One of the hardest things I’ve encountered in my teaching career is how to make a change in the systems at play within a building or district. This is simply because most often, I didn’t understand who, or what perhaps, needed to be consulted in the requests. I still don’t know all the inner dynamics of my district and I still run into what I think are inconceivable roadblocks.
The Center for Strengthening the Teaching Profession started me thinking about this dilemma at a retreat a few years back when they put a name to my roadblock. In their Teacher Leadership Skills Framework, the identify Systems Thinking as one quality of teacher leadership, which I referenced last year.
Too many times, I have found myself in a situation, wanting to get something changed or approved and that is the point at which I begin to try to identify the systems at play for a decision. But, what if I sat down ahead of time and tried to map out my systems? What if I didn’t do it alone and/or shared my work once complete?
Questions to Pursue to Understand your Systems
- Who do I already know that has knowledge or positions of power? It’s important here to think in terms of “knowing” being someone who you could walk into an office and start a conversation. These are people who will help you in navigating the systems in play or perhaps are a necessary communicator in making a change happen. These can also be organizations like your local union.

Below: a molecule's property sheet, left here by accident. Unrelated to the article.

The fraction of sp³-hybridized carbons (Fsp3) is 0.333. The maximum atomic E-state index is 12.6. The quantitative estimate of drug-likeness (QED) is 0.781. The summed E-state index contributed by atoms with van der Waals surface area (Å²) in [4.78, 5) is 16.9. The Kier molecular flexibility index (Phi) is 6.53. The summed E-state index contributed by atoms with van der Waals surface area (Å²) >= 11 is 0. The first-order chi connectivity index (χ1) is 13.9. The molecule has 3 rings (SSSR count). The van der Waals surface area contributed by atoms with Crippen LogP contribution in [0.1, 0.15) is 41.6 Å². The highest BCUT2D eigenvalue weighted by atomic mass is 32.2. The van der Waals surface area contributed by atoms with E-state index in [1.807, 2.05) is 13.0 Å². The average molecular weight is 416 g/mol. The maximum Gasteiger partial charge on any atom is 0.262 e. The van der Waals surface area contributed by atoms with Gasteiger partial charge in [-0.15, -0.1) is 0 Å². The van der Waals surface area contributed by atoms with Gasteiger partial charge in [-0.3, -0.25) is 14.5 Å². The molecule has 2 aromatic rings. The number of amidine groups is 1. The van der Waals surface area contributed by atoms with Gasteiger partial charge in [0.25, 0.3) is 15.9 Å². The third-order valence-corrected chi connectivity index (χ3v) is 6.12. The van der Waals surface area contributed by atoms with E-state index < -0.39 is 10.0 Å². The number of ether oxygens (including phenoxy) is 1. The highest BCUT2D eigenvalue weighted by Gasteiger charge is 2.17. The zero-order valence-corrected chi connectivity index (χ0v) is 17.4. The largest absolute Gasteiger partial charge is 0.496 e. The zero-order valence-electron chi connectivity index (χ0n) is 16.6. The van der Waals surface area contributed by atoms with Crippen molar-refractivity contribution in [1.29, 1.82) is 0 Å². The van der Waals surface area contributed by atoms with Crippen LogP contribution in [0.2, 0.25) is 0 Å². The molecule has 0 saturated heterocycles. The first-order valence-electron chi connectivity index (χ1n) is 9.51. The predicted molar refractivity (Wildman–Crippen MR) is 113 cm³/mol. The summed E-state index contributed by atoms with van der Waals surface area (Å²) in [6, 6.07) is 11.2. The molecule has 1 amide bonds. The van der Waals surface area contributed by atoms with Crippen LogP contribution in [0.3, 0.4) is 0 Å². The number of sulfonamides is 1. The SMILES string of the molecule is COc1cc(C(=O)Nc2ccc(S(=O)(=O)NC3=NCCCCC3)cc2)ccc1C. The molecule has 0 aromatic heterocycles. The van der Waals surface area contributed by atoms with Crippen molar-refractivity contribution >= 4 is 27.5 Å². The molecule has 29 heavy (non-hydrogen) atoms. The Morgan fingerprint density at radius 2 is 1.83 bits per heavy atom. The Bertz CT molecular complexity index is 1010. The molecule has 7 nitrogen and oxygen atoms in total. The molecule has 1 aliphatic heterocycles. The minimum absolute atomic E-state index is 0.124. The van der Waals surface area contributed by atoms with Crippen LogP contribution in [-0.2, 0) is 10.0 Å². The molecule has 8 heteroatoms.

- How have a fostered that relationship of people or organizations identified in #1, and what could I do to better build those relationships?
- Where are my building and district policies currently published? How do I know what they are?
- What types of programs or changes do I want and could I want to pursue within my [building] or [district]? Examples: internet filter changes, email access for students, tardy policies, library cards for students, field trip protocols.
- Thinking of what you brainstormed in #4, what types of issues will you see as a teacher? For example, website/programming concerns will crop up at some point and many times, the way to solve those concerns will all follow the same route.
- What steps would I take if I wanted to pursue the items brainstormed in #4 or #5? At this point, you could reach to those people/organizations identified in #1. Ask for a meeting or send an email, what seems like the best method and will yield you information. Your ultimate goal should be to identify which departments or people, and in what order, should be contacted in your pursuit. In your school or district, is it always necessary to start with John A. when pursuing technical issues?
I’m currently a few years deep on some issues that I’ve been trying to work through my district. Having a roadmap and guidance from others on how the systems work would have started me off on a better start, as well as serve me now as I encounter the light at the end of the tunnel. Which, very well could just be a light leading into a new tunnel.
Latest posts by Mary Moser (see all)
- Have you Defined your Note-Taking Purpose? - November 27, 2018
- Building a Reading Culture with Book Clubs - October 27, 2018
- Opening Weeks Should be Full of Communication and Reflection - September 9, 2018